The Giant Horsetails

Equisetum giganteum L.

E. myriochaetum Schlecht. and Cham.

E. x schaffneri  Milde



Common names:  
árvore de-natal (Brazil), caballo chupa (Ecuador), canutillo, carricillo, cauda de cavalo (Brazil), cauda de eqüina (Brazil), cauda de raposa (Brazil), cavalinha (Brazil), cavalinho gigante, chicote de fraile (Argentina), cola de caballo, cola de caballo agigantada, cola de cavalo (Brazil), cola de iguana, cola de raton, cola grande de caballo, eqüisseto (Brazil), erca de canudo (Brazil), hierba de platero, lija vegetal, limpiaplata, limpia-plata, limpiaplatos, milho de cobra (Brazil), pinheirinho (Brazil), rabo de cavalo, Rabo de zorro, Taikiji kawayu (San Ignaciano, Bolivia), tembladera, tembladora, yerba del platero

Photographs & Illustrations
Plants in the Wild:
Argentina
(E. giganteum)

Bolivia  
(E. giganteum)

Chile  
(E.giganteum)
Ecuador

Mexico
(E. myriochaetum)

Panama
(E. giganetum)

Peru
Venezuela

Plants in Cultivation
Herbarium Specimens
Illustrations

Do you have additional information on giant horsetails?







     "But the most remarkable plant in the forest of Canelos is a gigantic Equisetum , 20 feet high, and the stem nearly as thick as the wrist!...It extends for a distance of a mile on a plain bordering the Pastasa, but elevated some 200 feet above it, where at every few steps one sinks over the knees in black, white, and red mud.  A wood of young larches may give you an idea of its appearance.  I have never seen anything which so much astonished me.  I could almost fancy myself in some primeval forest of Calamites , and if some gigantic Saurian had suddenly appeared, crushing its way among the succulent stems, my surprise could hardly have been increased.  I could find no fruit, so that whether it be terminal, as in E. giganteum , or radical, as in E. fluviatile , is still doubtful, and for this reason I took no specimens at the time, though I shall make a point of gathering it in any state."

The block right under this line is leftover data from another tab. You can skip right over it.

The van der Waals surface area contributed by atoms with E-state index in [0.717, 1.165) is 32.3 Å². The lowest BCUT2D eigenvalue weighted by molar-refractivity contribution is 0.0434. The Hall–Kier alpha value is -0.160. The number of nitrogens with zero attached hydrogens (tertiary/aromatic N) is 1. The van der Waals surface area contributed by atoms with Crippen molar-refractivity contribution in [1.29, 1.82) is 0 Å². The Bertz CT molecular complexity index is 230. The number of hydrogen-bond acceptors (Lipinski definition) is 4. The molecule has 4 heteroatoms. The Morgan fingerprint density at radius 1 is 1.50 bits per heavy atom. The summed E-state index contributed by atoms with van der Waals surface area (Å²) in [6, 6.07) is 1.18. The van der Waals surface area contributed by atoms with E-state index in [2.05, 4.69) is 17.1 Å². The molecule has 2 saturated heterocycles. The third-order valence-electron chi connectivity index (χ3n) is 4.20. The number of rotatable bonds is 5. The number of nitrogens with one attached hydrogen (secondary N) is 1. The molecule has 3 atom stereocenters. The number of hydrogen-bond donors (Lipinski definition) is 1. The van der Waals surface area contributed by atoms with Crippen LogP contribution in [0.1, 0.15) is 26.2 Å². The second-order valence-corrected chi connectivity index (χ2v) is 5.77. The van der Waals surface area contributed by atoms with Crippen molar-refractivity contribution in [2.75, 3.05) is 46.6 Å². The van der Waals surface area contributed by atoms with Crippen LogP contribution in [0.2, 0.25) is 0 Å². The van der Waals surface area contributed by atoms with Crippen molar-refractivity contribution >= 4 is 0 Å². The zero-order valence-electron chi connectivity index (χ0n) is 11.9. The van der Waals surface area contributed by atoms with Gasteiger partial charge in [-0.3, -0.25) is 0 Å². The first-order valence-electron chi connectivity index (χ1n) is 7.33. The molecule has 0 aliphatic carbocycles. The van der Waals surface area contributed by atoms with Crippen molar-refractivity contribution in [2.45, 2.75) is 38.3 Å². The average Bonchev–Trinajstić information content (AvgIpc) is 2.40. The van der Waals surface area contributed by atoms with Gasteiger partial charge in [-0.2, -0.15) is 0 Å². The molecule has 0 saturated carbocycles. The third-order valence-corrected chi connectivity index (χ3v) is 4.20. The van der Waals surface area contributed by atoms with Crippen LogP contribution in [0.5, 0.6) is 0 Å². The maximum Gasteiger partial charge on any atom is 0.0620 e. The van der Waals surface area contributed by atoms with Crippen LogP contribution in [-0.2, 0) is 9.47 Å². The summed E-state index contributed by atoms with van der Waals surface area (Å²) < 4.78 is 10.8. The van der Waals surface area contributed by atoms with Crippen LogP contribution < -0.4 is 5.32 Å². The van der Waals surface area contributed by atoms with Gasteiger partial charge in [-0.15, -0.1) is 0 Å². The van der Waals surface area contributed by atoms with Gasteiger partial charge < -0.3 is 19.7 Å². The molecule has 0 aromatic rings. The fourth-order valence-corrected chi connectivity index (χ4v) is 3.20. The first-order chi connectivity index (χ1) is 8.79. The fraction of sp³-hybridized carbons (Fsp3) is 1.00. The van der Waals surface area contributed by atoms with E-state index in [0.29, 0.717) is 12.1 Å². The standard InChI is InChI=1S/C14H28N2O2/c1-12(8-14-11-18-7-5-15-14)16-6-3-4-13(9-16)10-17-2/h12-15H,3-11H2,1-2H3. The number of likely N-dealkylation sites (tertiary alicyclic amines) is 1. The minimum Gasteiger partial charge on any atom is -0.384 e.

(pp. 205-206)

     "The track lay mostly along nearly level ground, with a high cliff to our left, and the Pastaza roaring along its base.  In one part we had to wade for nearly a mile through fetid mud in which grew beds of gigantic horse-tails 18 feet high, and nearly as thick as the wrist at the base"
(p. 157)

     Thus wrote  Richard Spruce 1 (from Notes of a Botanist on the Amazon and Andes , 1908), the celebrated English botanist and "perhaps the greatest botanical explorer of the nineteenth century" ( Moran, 2000 ) , describing his remarkable encounter with giant Equisetum in Ecuador.


1.   More biographical information from Alfred R. Wallace's introduction to "Notes of a Botanist on the Amazon and Andes"


Information:

Works Cited & Bibliography
1.   Giant Equisetum References
2.   Related References

Related papers
Acknowledgements

Links







    If you have any additional information about giant horsetails, I would be most grateful if you could share it with me.  I am especially interested in firsthand observations of these remarkable plants in the wild, in cultivation, or preserved in herbaria.  If you have any observations, pictures, weblinks, or other information relating to these plants (wild or cultivated) and if you would be willing to share your knowledge, please contact me.
   Also, if you have any suggestions or discover any errors in the information presented here, please let me know.  My goal is to make this site as accurate and informative as possible.
If you have any comments or questions, please contact the author, Chad Husby ( chad.husby@fiu.edu or husby.1@osu.edu ).  Author's home page: http://www.fiu.edu/~chusb001

© Chad E. Husby 2003

Last updated March 19, 2003

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